SCHOTT solutions no. 2/2014 > Energy
SCHOTT develops and manufactures glass-to-metal electrical penetrations that stand up to high temperatures as well as overpressure in nuclear reactors. Photo: SCHOTT/H.-R. Schulz
Meeting the highest standards
Nuclear power provides around 11 percent of the world’s electricity, and there has been increased focus on the safety of this energy generation source since the Fukushima Daiichi nuclear accident in Japan in 2011. With its electrical penetration assemblies (EPAs), SCHOTT provides a significant increase in nuclear safety.
After researching the accident, Fukushima’s operators TEPCO found that the tsunami, which cut off all power to the plant’s cooling system, led to the temperature inside the reactor containment rising significantly. Normal operating temperature was about 60 degrees Celsius and it rose to more than 250 degrees Celsius. The pressure was more than doubled. These extreme temperature and pressure levels are thought to have overstrained the organic epoxy seals of electrical penetration assemblies (EPAs) at Fukushima, which are suspected to have led to the leakage of explosive hydrogen. An EPA is a key part of the reactor containment, or safety barrier system, where electrical conductors pass through the containment to relay measurement data or supply high currents to operate reactor systems. If EPAs cannot withstand the same or greater conditions as the reactor containment, then they can become weak points that could fail during operation or an accident.
SCHOTT designs and manufactures unique glass-to-metal EPAs which have ground-breaking performance in what is known as severe accident conditions, including high temperatures and pressures. Around 10,550 SCHOTT EPAs are used at nuclear sites and other safety-critical locations, such as liquefied natural gas installations and submarines, around the world. In terms of nuclear plants, SCHOTT EPAs have been used in over 50 nuclear power plants worldwide since the 1960s, for example Borssele in the Netherlands, Loviisa in Finland, and Forsmark in Sweden. It is a proven technology which has been improved and adapted over many years. Due to their high performance, the EPAs are now leading the field in the context of higher nuclear safety standards for components, which are aimed for after Fukushima. SCHOTT’s glass-to-metal EPAs avoid the problems suffered by components that utilize organic epoxy and Teflon material, which degrade over time in reactors. The high temperature, pressure and radiation in a reactor cause these materials to age and degrade, which does not happen with glass-to-metal seals.
Nuclear component manufacturers are raising their safety specifications as a result of Fukushima, but there has been a consensus view in the nuclear industry, addressed at recent symposia, that standard-setting bodies should provide higher uniform standards to be applied globally. Organizations such as the International Atomic Energy Agency (IAEA), the US Nuclear Regulatory Commission (NRC), the Institute of Electrical and Electronic Engineers (IEEE), and the American Society of Mechanical Engineers (ASME), are key bodies that set nuclear standards.
SCHOTT EPAs were recently installed at Forsmark 3, a nuclear reactor north of Stockholm. The EPAs for this project were designed and stringently tested to provide the higher standards that were key to plant operator Forsmarks Kraftgrupp’s (a company of the Vattenfall Group) upgrading of the reactor, which included modified safety scenarios. The EPAs were designed to withstand submerged conditions under 13 meters of water for at least 30 days, together with pressures of up to 8.3 bar, and temperatures up to 185 degrees Celsius. In addition, the radiological exposure of the EPA during a severe accident scenario had to reach 1.7 MGy at a dose rate of 2360 Gy/h. SCHOTT Nuclear Safety Division General Manager Thomas Fink said: ”Our EPAs have been thoroughly tested and meet a number of high standards, which means that the EPAs will last for the Forsmark 3 life extension of 30 years.” EPAs are also a small part of the total cost of a new nuclear plant. Fink: ”In terms of new build, the cost of these safety-critical components is only 0.1 % of the entire budget, which is a small investment for a very significant increase in safety in a key part of the reactor.”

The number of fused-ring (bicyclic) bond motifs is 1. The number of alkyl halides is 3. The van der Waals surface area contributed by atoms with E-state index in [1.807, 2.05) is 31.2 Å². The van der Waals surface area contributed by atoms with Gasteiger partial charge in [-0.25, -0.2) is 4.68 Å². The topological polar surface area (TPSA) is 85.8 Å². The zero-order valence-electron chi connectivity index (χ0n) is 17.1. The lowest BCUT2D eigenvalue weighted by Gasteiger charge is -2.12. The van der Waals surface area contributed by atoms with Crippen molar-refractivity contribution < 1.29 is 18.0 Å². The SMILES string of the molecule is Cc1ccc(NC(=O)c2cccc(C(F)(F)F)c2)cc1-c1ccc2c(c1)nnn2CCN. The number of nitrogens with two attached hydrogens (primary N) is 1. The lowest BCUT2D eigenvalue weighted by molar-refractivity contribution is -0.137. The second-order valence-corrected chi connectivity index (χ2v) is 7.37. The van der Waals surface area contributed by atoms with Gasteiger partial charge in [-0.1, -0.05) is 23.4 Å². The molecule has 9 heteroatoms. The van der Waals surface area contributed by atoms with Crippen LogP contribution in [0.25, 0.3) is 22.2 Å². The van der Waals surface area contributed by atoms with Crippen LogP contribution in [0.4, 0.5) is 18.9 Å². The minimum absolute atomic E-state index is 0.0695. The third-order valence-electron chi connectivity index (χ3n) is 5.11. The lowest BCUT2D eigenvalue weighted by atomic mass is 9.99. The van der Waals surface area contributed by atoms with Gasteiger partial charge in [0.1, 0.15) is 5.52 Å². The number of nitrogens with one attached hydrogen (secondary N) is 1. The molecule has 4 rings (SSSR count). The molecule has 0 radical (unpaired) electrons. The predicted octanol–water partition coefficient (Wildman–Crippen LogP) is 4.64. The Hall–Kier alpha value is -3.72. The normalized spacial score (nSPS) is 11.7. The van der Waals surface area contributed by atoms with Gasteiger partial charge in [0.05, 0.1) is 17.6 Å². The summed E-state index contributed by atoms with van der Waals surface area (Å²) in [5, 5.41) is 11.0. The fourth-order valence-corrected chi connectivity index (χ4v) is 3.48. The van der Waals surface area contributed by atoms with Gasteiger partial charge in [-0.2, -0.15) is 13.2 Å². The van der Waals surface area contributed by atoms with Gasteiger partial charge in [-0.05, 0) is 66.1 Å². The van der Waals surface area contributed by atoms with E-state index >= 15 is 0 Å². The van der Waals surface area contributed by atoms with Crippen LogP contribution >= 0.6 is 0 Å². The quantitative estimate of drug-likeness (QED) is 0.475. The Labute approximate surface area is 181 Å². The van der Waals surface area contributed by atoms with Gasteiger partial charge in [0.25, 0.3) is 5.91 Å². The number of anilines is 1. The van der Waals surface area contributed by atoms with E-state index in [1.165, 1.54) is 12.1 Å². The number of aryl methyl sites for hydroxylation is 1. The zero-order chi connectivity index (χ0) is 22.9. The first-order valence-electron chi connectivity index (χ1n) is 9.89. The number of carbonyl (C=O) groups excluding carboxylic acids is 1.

Cable feedthroughs from SCHOTT are tested carefully and meet high standards. They are designed to last for decades. Photo: SCHOTT/H.-R. Schulz
Vattenfall has stated that the modernization of its plants in Sweden will mean longer operational lives for the reactors. Torbjörn Wahlborg, Chairman of the Board for Forsmarks Kraftgrupp AB, said: ”Vattenfall is currently conducting the most extensive modernization program in the history of Swedish nuclear power, and the company is planning to invest SEK 16 billion (1.75 billion euros) over a five-year period between 2013 and 2017. From a technical standpoint, the modernization process will lay the way to operating these plants for many more decades to come.”
Specially developed cable feedthroughs from SCHOTT were installed in the nuclear reactor Forsmark 3 located just north of Stockholm. Photo: Vattenfall
There will undoubtedly be a significant market for nuclear reactor components for many years to come, both in retrofitting and new build, and the ongoing global aim is likely to be for increased safety standards, both after Fukushima and beyond. SCHOTT is leading the way with its glass-to-metal EPAs that withstand severe accident conditions, and this places the company at the forefront of nuclear component manufacture due to proactive application of stringent safety standards. <
Electrical Penetration Assemblies for Nuclear Power Plants
Electrical Penetration Assemblies for Nuclear Power Plants